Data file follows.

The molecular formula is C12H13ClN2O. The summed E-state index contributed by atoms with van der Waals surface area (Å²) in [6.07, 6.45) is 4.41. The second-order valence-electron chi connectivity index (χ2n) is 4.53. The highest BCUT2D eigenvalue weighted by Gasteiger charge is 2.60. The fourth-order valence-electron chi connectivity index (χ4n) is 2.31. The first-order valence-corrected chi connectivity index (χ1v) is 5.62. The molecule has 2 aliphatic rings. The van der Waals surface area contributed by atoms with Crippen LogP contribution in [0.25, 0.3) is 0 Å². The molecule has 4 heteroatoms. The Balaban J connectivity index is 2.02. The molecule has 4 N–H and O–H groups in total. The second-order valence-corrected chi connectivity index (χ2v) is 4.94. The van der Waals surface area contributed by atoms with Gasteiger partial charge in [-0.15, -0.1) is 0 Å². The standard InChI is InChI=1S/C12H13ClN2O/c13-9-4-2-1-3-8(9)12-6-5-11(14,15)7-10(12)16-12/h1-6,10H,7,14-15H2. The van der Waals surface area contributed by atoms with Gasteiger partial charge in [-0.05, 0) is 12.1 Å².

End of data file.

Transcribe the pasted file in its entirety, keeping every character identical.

The molecular formula is C12H13ClN2O. The summed E-state index contributed by atoms with van der Waals surface area (Å²) in [6.07, 6.45) is 4.41. The second-order valence-electron chi connectivity index (χ2n) is 4.53. The highest BCUT2D eigenvalue weighted by Gasteiger charge is 2.60. The fourth-order valence-electron chi connectivity index (χ4n) is 2.31. The first-order valence-corrected chi connectivity index (χ1v) is 5.62. The molecule has 2 aliphatic rings. The van der Waals surface area contributed by atoms with Crippen LogP contribution in [0.25, 0.3) is 0 Å². The molecule has 4 heteroatoms. The Balaban J connectivity index is 2.02. The molecule has 4 N–H and O–H groups in total. The second-order valence-corrected chi connectivity index (χ2v) is 4.94. The van der Waals surface area contributed by atoms with Gasteiger partial charge in [-0.15, -0.1) is 0 Å². The standard InChI is InChI=1S/C12H13ClN2O/c13-9-4-2-1-3-8(9)12-6-5-11(14,15)7-10(12)16-12/h1-6,10H,7,14-15H2. The van der Waals surface area contributed by atoms with Gasteiger partial charge in [-0.05, 0) is 12.1 Å².